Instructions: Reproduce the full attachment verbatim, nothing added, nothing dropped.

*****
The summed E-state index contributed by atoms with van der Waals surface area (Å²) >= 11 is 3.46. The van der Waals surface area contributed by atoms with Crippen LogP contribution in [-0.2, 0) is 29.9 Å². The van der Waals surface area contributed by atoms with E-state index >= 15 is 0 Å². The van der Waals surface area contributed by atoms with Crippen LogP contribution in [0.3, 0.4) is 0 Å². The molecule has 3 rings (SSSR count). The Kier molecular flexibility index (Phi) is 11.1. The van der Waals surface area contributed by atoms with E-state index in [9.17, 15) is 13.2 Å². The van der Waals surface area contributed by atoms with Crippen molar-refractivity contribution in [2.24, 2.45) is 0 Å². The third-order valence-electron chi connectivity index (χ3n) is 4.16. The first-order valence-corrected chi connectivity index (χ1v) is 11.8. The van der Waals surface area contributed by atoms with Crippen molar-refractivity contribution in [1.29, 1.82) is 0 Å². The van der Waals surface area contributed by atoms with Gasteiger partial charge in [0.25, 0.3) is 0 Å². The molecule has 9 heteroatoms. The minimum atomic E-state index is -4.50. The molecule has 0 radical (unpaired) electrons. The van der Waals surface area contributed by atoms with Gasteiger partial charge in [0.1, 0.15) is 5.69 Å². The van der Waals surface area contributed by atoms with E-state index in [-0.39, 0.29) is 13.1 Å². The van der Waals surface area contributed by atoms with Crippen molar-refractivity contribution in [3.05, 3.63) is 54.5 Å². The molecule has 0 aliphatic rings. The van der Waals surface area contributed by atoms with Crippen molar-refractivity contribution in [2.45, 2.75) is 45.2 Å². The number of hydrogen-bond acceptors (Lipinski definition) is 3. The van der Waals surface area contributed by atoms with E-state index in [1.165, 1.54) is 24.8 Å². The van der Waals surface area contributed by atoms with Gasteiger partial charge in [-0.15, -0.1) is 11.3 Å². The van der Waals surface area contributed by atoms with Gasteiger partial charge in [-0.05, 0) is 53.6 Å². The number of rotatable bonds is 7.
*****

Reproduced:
The summed E-state index contributed by atoms with van der Waals surface area (Å²) >= 11 is 3.46. The van der Waals surface area contributed by atoms with Crippen LogP contribution in [-0.2, 0) is 29.9 Å². The van der Waals surface area contributed by atoms with E-state index >= 15 is 0 Å². The van der Waals surface area contributed by atoms with Crippen LogP contribution in [0.3, 0.4) is 0 Å². The molecule has 3 rings (SSSR count). The Kier molecular flexibility index (Phi) is 11.1. The van der Waals surface area contributed by atoms with E-state index in [9.17, 15) is 13.2 Å². The van der Waals surface area contributed by atoms with Crippen molar-refractivity contribution in [2.24, 2.45) is 0 Å². The third-order valence-electron chi connectivity index (χ3n) is 4.16. The first-order valence-corrected chi connectivity index (χ1v) is 11.8. The van der Waals surface area contributed by atoms with Crippen molar-refractivity contribution in [1.29, 1.82) is 0 Å². The van der Waals surface area contributed by atoms with Gasteiger partial charge in [0.25, 0.3) is 0 Å². The molecule has 9 heteroatoms. The minimum atomic E-state index is -4.50. The molecule has 0 radical (unpaired) electrons. The van der Waals surface area contributed by atoms with Gasteiger partial charge in [0.1, 0.15) is 5.69 Å². The van der Waals surface area contributed by atoms with E-state index in [-0.39, 0.29) is 13.1 Å². The van der Waals surface area contributed by atoms with Crippen molar-refractivity contribution in [3.05, 3.63) is 54.5 Å². The molecule has 0 aliphatic rings. The van der Waals surface area contributed by atoms with Crippen molar-refractivity contribution in [2.45, 2.75) is 45.2 Å². The number of hydrogen-bond acceptors (Lipinski definition) is 3. The van der Waals surface area contributed by atoms with E-state index in [1.165, 1.54) is 24.8 Å². The van der Waals surface area contributed by atoms with Gasteiger partial charge in [-0.15, -0.1) is 11.3 Å². The van der Waals surface area contributed by atoms with Gasteiger partial charge in [-0.05, 0) is 53.6 Å². The number of rotatable bonds is 7.